Judge Bradley P. Lunsford, who officially announced a retention campaign earlier this year, has pulled out of the election this November and will retire from the bench when his term expires.
Centre County Court Administrator Kendra Miknis said President Judge Thomas King Kistler called a meeting of courthouse staff about noon Friday to inform them that the Pennsylvania Department of State told him that Lunsford had withdrawn from the election.
In a statement on Lunsford’s campaign website, the judge said he plans to retire when his term ends in January 2016. Lunsford, who had previously served as a magisterial district judge in the office currently held by District Judge Leslie Dutchcot, in the county public defender’s and district attorney’s office and practiced law privately, ran unopposed for the then newly created fourth common pleas judge position in 2005 and was elected to a 10-year term.
“I am thankful to this community for the amazing opportunity you have given me to serve as a jurist and my family and I will be forever grateful for the love and support we have received throughout my career,” Lunsford said in the statement. “With the full support of my family, I have decided to pursue other passions and opportunities.”
Lunsford said in the statement that he was honored to work with those in the criminal justice system during his time on the bench to start programs like the Centre County Courthouse K-9 Program, which provided a dog, Princess, to comfort and help child crime victims during trips to the courthouse, and also the Centre County Child Advocacy Center and DUI court.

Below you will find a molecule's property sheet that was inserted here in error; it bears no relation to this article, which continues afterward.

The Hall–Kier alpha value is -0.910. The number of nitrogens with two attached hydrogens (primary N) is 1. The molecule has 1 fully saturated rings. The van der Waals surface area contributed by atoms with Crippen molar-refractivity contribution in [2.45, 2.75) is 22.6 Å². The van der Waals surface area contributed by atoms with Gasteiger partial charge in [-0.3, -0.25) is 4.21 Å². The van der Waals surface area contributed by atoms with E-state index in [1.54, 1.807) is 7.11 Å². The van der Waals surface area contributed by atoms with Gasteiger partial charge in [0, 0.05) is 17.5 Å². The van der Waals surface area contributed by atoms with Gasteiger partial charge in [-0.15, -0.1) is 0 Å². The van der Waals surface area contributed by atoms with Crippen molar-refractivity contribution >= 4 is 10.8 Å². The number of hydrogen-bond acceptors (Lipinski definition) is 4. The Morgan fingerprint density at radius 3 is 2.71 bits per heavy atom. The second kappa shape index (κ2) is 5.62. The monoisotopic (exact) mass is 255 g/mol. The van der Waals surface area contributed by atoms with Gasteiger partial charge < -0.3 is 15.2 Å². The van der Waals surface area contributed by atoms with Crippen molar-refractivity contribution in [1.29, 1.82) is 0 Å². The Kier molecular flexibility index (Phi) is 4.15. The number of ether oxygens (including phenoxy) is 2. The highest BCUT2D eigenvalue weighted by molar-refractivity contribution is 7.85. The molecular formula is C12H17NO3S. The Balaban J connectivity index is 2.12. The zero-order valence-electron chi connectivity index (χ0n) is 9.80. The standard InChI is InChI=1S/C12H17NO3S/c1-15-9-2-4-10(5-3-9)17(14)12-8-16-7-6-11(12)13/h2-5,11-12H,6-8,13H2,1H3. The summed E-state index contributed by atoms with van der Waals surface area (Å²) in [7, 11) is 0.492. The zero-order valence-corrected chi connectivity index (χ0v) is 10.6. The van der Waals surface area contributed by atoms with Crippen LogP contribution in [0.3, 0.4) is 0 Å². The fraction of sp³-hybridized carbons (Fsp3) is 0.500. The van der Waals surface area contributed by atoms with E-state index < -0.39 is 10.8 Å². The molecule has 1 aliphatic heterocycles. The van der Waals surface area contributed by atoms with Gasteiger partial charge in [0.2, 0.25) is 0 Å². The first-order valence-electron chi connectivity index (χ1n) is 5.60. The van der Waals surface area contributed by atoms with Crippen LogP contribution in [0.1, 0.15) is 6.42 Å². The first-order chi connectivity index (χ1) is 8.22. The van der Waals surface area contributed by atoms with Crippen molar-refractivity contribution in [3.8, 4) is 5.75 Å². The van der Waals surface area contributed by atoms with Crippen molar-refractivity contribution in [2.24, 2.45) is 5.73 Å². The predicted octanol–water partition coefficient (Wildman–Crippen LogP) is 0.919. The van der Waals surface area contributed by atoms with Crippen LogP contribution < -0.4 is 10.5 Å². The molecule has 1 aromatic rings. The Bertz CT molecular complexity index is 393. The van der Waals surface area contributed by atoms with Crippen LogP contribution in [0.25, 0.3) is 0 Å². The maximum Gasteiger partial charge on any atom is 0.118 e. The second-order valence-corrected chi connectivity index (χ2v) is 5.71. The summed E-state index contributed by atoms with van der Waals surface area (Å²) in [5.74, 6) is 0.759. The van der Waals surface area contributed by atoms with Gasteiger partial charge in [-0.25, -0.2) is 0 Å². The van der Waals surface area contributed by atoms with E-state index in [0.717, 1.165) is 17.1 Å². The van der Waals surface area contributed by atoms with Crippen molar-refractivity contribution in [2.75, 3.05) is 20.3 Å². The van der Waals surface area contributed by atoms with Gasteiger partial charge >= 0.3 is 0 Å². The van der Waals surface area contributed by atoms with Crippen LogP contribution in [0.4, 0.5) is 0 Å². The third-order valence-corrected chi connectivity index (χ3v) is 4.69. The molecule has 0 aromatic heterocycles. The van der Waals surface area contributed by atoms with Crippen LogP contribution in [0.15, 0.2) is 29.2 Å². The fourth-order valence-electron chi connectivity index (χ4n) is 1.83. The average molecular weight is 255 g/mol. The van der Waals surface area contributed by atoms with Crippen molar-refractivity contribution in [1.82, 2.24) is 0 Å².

Attorney Elizabeth Hunt, who practiced law in Lunsford’s court both as an assistant district attorney and as a defense attorney, said that Lunsford truly cared about people that appeared before him in court and pointed to programs like DUI court as a prime example.
“Judge Lunsford knew the story of each and every member of the program and felt their struggles with them,” Hunt said.
But Lunsford has also been scrutinized since late last year, starting when Kistler reassigned Lunsford from hearing criminal cases except DUI court in December, and has factored in the ongoing controversy and lawsuits regarding the state Right-to-Know Law.
Defense attorneys have used phone records received through Right-To-Know requests filed with county government that showed the presence — but not content — of contact between Lunsford and members of the Centre County District Attorney’s Office and used them in court filings to allege that the contacts presented the appearance of bias.
Other concerns were raised over missing documents from the prothonotary’s office, although Lunsford maintained that was a mistake and the documents were returned. An investigation by the state Judicial Conduct Board was also reportedly underway.
In the statement, Lunsford said he plans to continue serving the community after his retirement and will continue support for the advocacy center through an endowment.
Miknis said a special judicial election will replace retention at the ballot box on Nov. 3.
Centre County Director of Elections and Voter Registration Joyce McKinley said the state department handles nominations for judicial candidates, and both major political parties and independent candidates will work through them to get on the ballot. The department will notify her office of those that will appear on the ballot by Sept. 14, McKinley said.
The winner of that election will take Lunsford’s place and serve a 10-year term, starting on Jan. 1.